FNSA protest

Students gather in front of Wescoe Hall Monday afternoon to protest the destruction of four pieces of Indigenous artwork.

The First Nations Student Association (FNSA) organized a rally on Wescoe Beach Monday to raise awareness and condemn the vandalism of four pieces of Indigenous artwork on display at the Spencer Museum of Art.

The protest, which lasted about an hour, was attended by about a hundred people, including KU and Haskell Indian Nations University students, staff members and faculty.

Attendees at the rally were also upset about the silence on the matter from KU’s administration.

“The silence of the Chancellor was worse than the actual event that had happened,” said Tweensa Mills, the Co-Chair of FNSA. “The University of Kansas did not support us it felt like.”

Saralyn Reece Hardy, the director of the Spencer Museum of Art, attended the rally.

“Both the works of art and the public event today found presence in the public sphere, granting rightful voice and presence to Indigenous people,” Hardy said. “As the representative of the Spencer Museum, I was honored to stand and be with native students, staff and faculty of KU and Haskell. I thought it was very inspiring to see students and so many people gathered to express their solidarity.”

Mills, who was a speaker at the rally, performed a short Indigenous song that echoed through the crowds of this gathering.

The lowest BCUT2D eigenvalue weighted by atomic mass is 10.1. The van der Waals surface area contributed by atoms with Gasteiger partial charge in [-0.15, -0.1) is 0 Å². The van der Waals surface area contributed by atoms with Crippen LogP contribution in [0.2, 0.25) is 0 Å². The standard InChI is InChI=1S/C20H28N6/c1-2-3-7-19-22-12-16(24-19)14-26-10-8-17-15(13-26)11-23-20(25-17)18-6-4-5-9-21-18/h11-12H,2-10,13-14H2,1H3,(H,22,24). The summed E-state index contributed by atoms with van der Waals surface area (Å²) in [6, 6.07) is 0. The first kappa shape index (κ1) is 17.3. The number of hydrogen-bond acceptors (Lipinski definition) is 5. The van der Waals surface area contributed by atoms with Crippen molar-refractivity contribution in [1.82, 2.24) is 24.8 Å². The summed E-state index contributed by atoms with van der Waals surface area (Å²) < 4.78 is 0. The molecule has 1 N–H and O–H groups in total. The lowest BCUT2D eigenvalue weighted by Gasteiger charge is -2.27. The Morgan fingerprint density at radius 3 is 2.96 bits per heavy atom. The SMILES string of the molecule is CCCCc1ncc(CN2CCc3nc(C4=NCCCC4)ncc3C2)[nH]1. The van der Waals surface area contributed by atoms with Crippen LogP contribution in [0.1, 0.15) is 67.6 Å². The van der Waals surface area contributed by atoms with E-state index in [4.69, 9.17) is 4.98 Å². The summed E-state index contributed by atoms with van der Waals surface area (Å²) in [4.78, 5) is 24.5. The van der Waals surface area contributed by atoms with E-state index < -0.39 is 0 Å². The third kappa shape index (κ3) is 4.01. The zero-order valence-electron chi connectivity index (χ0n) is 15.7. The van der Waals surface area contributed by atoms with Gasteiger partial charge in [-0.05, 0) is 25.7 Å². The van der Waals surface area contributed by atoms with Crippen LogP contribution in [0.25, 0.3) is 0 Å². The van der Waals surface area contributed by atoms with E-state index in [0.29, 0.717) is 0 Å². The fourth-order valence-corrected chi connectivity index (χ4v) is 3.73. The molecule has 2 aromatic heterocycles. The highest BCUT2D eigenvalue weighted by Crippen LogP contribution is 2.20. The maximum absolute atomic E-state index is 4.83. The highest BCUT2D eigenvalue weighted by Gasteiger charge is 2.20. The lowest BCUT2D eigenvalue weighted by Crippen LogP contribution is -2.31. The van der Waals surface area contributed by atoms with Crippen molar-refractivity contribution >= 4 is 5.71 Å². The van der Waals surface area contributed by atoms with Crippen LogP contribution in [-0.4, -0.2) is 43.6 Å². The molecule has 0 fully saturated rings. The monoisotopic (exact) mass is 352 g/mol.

“We have always persevered, we have always survived and were able to move forward, with a smile and positivity, and that's what we're here to do,” Mills said. 

Mills drew a distinction between a protest and a rally. The gathering Monday was a rally, she said.

“We are not against something, we are for the rights of making justice,” Mills said. “We are for the betterment of students, Jayhawks and everyone around.”

Students who study at both Haskell Indian Nations University and KU were present at the protest to express their solidarity during these hard times.

“I think it’s absolutely disgusting and unacceptable,” Danielle Wolff, a KU senior from Vernon Hills, IL studying American Studies taking a course at Haskell, said. “It makes me sad that two of my peers committed such a heinous act.”

Hours after the protest and more than a week since the vandalism occurred, Chancellor Douglas Girod and Provost Barbara Bichelmeyer issued a joint statement about the vandalism.

"The vandalism of this year’s Common Work of Art, reminds us all of the work we must do to acknowledge, honor, include and respect Indigenous peoples, their heritage, and their contributions to our shared community and culture," the statement said. "We stand in support of members of our Native Faculty and Staff Council and with students in the First Nations Student Association in condemning this act."

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